For the rest of the spacewalk, David Wolf and Timothy Kopra worked together to set up two systems for attaching cargo to the station's truss - an unpressurized cargo carrier attachment system, or UCCAS, and a payload attachment system, or PAS. Though they have different names, the two systems are almost identical. During the last shuttle mission to the space station, spacewalkers ran into problems when they tried to set up the UCCAS on the port 3, or P3, segment of the station's truss. A jammed detent pin kept it from unfolding as it was supposed to. So David Wolf and Timothy Kopra came back for another try during their spacewalk. They used a specially built detent release tool to help clear the jam and allow them to fully install the UCCAS.
After getting the UCCAS into place, David Wolf and Timothy Kopra moved to the starboard side of the truss to set up a PAS on the S3 truss segment. The spacewalkers first removed brackets and pins holding the latch in place, moved the latch into position and then reinstalled the brackets and pins.
On July 19, 2009 a malfunction in a new toilet in the Destiny laboratory caused the crew to use the one in the Russian segment while attempts were made to identify the fault. Meanwhile the shuttle was cleared for reentry.
The second EVA was performed by David Wolf and Thomas Marshburn on July 20, 2009 (6h 53m) to transport of spare parts from a cargo carrier to a stowage platform on the station's truss. These parts include: an antenna, a pump module and a rail mechanism that allows a transporter to move up and down the truss. They also relocated a grapple bar onto an ammonia tank assembly as a get-ahead for the STS-129 mission, targeted for November 2009. A planned installation of a camera on the Japanese Experiment Facility was postponed to a future EVA for want of time.
The second spacewalk focused primarily on transferring the spare equipment brought up by the shuttle to a storage location on the station's truss segment.
Between the first and second spacewalk, Mark Polansky and Douglas Hurley used the shuttle robotic arm to unpack the integrated cargo carrier that held all the spare equipment the shuttle was delivering to the space station. On flight day 6, before the second spacewalk started, Julie Payette and Koichi Wakata took over using the station robotic arm and maneuvered the carrier to be installed temporarily on the truss.
This had to be done before the spacewalk started, because David Wolf's first task was to climb into a foot restraint on the station's robotic arm so that he could transfer the equipment from the carrier to an external stowage platform.
Together, David Wolf and Thomas Marshburn detached first the spare space-to-ground antenna from the cargo carrier. David Wolf then carried it via the robotic arm to the stowage platform, where he and Thomas Marshburn installed it. They then repeated the process with the spare pump module and the spare linear drive unit.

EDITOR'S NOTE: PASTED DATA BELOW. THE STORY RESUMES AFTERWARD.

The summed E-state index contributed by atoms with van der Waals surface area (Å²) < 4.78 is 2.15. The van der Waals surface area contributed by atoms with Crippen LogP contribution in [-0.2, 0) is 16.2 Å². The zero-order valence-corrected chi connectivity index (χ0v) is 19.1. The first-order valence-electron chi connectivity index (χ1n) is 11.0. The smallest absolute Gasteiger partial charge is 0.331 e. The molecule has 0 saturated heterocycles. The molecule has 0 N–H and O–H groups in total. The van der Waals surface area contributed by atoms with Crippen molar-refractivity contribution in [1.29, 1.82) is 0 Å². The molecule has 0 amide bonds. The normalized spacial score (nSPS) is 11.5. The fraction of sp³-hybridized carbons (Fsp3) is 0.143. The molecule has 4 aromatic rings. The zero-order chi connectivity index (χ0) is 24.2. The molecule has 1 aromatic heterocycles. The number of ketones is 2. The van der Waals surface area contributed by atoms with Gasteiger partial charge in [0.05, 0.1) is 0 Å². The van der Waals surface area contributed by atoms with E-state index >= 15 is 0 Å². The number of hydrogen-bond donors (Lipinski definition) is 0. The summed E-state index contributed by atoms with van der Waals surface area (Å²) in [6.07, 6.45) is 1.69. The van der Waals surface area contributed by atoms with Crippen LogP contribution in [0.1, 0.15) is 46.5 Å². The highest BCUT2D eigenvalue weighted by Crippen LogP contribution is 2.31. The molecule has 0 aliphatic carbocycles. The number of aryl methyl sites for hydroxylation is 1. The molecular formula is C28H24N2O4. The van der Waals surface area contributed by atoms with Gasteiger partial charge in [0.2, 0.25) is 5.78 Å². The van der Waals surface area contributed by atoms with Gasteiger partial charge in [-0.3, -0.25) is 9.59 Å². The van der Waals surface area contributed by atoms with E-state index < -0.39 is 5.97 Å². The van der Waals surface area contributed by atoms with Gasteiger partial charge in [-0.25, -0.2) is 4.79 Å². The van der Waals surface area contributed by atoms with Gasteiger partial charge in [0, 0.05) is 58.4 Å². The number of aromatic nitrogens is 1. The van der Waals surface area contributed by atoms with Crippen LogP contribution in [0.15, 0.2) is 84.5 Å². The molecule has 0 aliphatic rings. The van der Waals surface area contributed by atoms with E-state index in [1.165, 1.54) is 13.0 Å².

They spent their remaining time outside adding vision equipment on the newly installed exposed facility, which helped with the installation of the exposed facility's experiment carrier the following day. For launch, it was locked into a temporary spot on the exposed facility, and David Wolf and Thomas Marshburn needed to release six bolts, removed some insulation and disconnected a power cable to retrieve it. To install it in its permanent location on the forward end of the exposed facility, they used two bolts to secure it and then reconnect its power cable.
The third EVA by David Wolf and Christopher Cassidy was conducted on July 22, 2009 (5h 59m) to prepare the exposed facility for experiment transfers and replace two out of the six batteries (four were planned) on the port side truss where they are housed to provide power for the truss. This EVA was shortened by NASA managers when astronaut Christopher Cassidys carbon dioxide levels showed an upward trend due to a problem with his spacesuit's CO2 removal system. The calling off the spacewalk was simply a precaution.
David Wolf relocated a worksite interface and a handrail from their current location on the Harmony node to a new site on the Columbus laboratory. Christopher Cassidy, meanwhile, prepared the experiments and equipment brought up inside the exposed facility's experiment carrier to be transferred to the exposed facility itself by removing insulation. The carrier will have been installed on flight day 7 by Mark Polansky and Julie Payette at the shuttle's robotic arm and Douglas Hurley and Koichi Wakata at the station's.
Christopher Cassidy started with the interorbit communication system, which had two covers for Christopher Cassidy to remove and jettison and one to bring back inside. He also needed to release the equipment's antenna holding mechanism, which required removing two bolts. Christopher Cassidy then moved on to the space environment data acquisition equipment - attached payload.
From there, both spacewalkers moved to the end of the port side of the station's truss for the battery work. Before the spacewalk started, Douglas Hurley and Julie Payette used the station's robotic arm to maneuver the integrated cargo carrier, to which the new batteries for the P6 solar array were attached, as close to David Wolf and Christopher Cassidy's worksite as possible - almost as far out as the arm can reach.
David Wolf and Christopher Cassidy replaced two of the six batteries during this spacewalk. The new batteries were designated by letters A through F, and the old batteries numbered one through six. Christopher Cassidy removed an old battery from the solar array's integrated electrical assembly by installing two "scoops" that was used by the spacewalkers to maneuver the batteries, and then removing two bolts. He then handed it off, got out of the foot restraint he was working in, moved closer to David Wolf and took hold of the battery. David Wolf released the battery, moved slightly further down the truss and positioned himself to take hold of the battery. Christopher Cassidy handed the battery to David Wolf and then moved himself closer to once again take hold and control the battery. The process was called "shepherding", and might appear as "inch-worming" the battery along except that one person is always holding a 367-pound (167 kg) battery.